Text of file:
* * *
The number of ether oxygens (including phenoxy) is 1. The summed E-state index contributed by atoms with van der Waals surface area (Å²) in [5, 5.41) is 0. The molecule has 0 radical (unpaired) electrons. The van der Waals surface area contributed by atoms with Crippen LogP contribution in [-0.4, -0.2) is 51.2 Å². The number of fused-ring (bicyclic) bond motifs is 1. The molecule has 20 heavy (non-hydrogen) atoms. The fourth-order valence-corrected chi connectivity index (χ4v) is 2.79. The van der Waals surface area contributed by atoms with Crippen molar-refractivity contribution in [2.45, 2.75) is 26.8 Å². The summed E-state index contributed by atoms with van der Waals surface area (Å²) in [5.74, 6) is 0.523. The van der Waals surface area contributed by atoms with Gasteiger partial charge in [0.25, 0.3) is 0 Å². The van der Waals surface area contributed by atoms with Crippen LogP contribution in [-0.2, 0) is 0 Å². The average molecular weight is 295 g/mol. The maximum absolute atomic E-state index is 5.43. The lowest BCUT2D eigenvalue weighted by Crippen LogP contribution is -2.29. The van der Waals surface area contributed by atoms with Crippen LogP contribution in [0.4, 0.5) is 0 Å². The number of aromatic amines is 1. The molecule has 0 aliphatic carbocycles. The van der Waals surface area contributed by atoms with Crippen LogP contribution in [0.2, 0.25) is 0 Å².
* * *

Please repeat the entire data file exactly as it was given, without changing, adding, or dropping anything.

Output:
The number of ether oxygens (including phenoxy) is 1. The summed E-state index contributed by atoms with van der Waals surface area (Å²) in [5, 5.41) is 0. The molecule has 0 radical (unpaired) electrons. The van der Waals surface area contributed by atoms with Crippen LogP contribution in [-0.4, -0.2) is 51.2 Å². The number of fused-ring (bicyclic) bond motifs is 1. The molecule has 20 heavy (non-hydrogen) atoms. The fourth-order valence-corrected chi connectivity index (χ4v) is 2.79. The van der Waals surface area contributed by atoms with Crippen molar-refractivity contribution in [2.45, 2.75) is 26.8 Å². The summed E-state index contributed by atoms with van der Waals surface area (Å²) in [5.74, 6) is 0.523. The van der Waals surface area contributed by atoms with Gasteiger partial charge in [0.25, 0.3) is 0 Å². The van der Waals surface area contributed by atoms with Crippen LogP contribution in [-0.2, 0) is 0 Å². The average molecular weight is 295 g/mol. The maximum absolute atomic E-state index is 5.43. The lowest BCUT2D eigenvalue weighted by Crippen LogP contribution is -2.29. The van der Waals surface area contributed by atoms with Crippen LogP contribution in [0.4, 0.5) is 0 Å². The number of aromatic amines is 1. The molecule has 0 aliphatic carbocycles. The van der Waals surface area contributed by atoms with Crippen LogP contribution in [0.2, 0.25) is 0 Å².